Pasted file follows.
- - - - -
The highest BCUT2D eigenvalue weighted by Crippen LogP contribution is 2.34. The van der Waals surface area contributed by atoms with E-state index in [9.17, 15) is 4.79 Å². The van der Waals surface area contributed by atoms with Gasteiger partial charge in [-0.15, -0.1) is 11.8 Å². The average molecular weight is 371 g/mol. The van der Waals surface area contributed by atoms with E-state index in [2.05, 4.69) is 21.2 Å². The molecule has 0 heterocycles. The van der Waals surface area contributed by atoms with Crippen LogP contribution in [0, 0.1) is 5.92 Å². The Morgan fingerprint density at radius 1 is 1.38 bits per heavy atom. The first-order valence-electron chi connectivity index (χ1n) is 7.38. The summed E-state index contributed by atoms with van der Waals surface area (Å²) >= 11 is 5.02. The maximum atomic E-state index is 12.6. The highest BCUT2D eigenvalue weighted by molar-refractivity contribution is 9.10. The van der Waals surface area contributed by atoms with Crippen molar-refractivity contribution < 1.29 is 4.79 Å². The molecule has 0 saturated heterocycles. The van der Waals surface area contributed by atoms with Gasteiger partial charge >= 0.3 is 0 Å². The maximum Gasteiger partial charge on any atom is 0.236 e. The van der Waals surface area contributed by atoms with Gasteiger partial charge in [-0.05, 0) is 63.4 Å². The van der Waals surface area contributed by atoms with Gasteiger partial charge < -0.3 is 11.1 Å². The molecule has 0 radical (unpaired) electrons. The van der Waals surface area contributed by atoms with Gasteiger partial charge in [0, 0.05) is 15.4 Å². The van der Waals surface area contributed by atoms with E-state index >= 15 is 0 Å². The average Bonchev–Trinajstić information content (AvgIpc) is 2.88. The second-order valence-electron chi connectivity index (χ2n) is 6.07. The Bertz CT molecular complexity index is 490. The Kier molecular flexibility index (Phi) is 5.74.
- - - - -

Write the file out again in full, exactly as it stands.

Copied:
The highest BCUT2D eigenvalue weighted by Crippen LogP contribution is 2.34. The van der Waals surface area contributed by atoms with E-state index in [9.17, 15) is 4.79 Å². The van der Waals surface area contributed by atoms with Gasteiger partial charge in [-0.15, -0.1) is 11.8 Å². The average molecular weight is 371 g/mol. The van der Waals surface area contributed by atoms with E-state index in [2.05, 4.69) is 21.2 Å². The molecule has 0 heterocycles. The van der Waals surface area contributed by atoms with Crippen LogP contribution in [0, 0.1) is 5.92 Å². The Morgan fingerprint density at radius 1 is 1.38 bits per heavy atom. The first-order valence-electron chi connectivity index (χ1n) is 7.38. The summed E-state index contributed by atoms with van der Waals surface area (Å²) >= 11 is 5.02. The maximum atomic E-state index is 12.6. The highest BCUT2D eigenvalue weighted by molar-refractivity contribution is 9.10. The van der Waals surface area contributed by atoms with Crippen molar-refractivity contribution < 1.29 is 4.79 Å². The molecule has 0 saturated heterocycles. The van der Waals surface area contributed by atoms with Gasteiger partial charge >= 0.3 is 0 Å². The maximum Gasteiger partial charge on any atom is 0.236 e. The van der Waals surface area contributed by atoms with Gasteiger partial charge in [-0.05, 0) is 63.4 Å². The van der Waals surface area contributed by atoms with Gasteiger partial charge < -0.3 is 11.1 Å². The molecule has 0 radical (unpaired) electrons. The van der Waals surface area contributed by atoms with Gasteiger partial charge in [0, 0.05) is 15.4 Å². The van der Waals surface area contributed by atoms with E-state index >= 15 is 0 Å². The average Bonchev–Trinajstić information content (AvgIpc) is 2.88. The second-order valence-electron chi connectivity index (χ2n) is 6.07. The Bertz CT molecular complexity index is 490. The Kier molecular flexibility index (Phi) is 5.74.